Wherever You Are, There’s Twitter

Twitter is rolling out a new API that will enable users to tag tweets with latitude and longitude information, making it the latest to tap into the craze for location-based services.

Developers working on the Twitter platform have created geolocation apps in the past, but those programs required users to input their location manually.

“Most of the location-based projects we see are built using the simple, account-level location field folks can fill out as part of their profile,” Twitter cofounder Biz Stone said in a blog post. “Since anything can be written in this field, it’s interesting but not very dependable.”

Adding a location-based feature to Twitter could help incubate hyperlocal communities on the popular microblogging service. Stone said that users would be able to switch their accounts to receive the tweets of other people ion the vicinity, instead of the users they normally follow.

“It’s easy to imagine how this might be interesting at an event like a concert or even something more dramatic like an earthquake,” he said.

By moving toward a reliable location-based feature, Twitter adds its name to a growing list of geotargeting products, such as Google Latitude, Foursquare and Yahoo’s Fire Eagle.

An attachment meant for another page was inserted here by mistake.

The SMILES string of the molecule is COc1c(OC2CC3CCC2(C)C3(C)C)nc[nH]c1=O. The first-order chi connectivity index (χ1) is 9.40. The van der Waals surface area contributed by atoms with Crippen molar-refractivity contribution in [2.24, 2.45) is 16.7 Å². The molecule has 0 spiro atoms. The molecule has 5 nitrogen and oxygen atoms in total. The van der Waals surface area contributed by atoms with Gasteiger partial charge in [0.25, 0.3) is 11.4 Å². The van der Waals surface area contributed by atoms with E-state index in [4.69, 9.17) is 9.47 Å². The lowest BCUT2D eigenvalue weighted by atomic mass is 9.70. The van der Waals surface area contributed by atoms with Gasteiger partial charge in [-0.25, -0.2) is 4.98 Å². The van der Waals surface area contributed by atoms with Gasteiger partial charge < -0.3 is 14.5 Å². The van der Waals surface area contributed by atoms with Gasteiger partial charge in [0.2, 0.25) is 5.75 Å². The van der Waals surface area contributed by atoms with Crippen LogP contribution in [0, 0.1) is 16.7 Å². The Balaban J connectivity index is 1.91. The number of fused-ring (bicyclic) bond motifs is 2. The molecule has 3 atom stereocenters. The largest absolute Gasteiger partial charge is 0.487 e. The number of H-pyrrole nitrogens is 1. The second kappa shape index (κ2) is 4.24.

The added context of location information would seem a natural compliment to Twitter, whose users are fond of sending status updates from their mobile devices while on the go.

But there could also be a business case for the feature. Twitter’s founders have talked about various plans to monetize their creation, such as premium services for businesses and advertising. On the ad front, the location awareness could offer the same promise for advertisers of the mobile Web on GPS-enabled devices — that is, serving hypertargeted ads for local businesses.

Users will have to activate the geo-awareness feature on their Twitter accounts. The default setting is off, as it is for most geolocation apps, owing to obvious privacy concerns.

Stone also said that users’ positions would not be stored “for an extended period of time.”

Twitter plans to roll out the API to its platform developers before making the feature generally available to users on Twitter.com and its mobile site.

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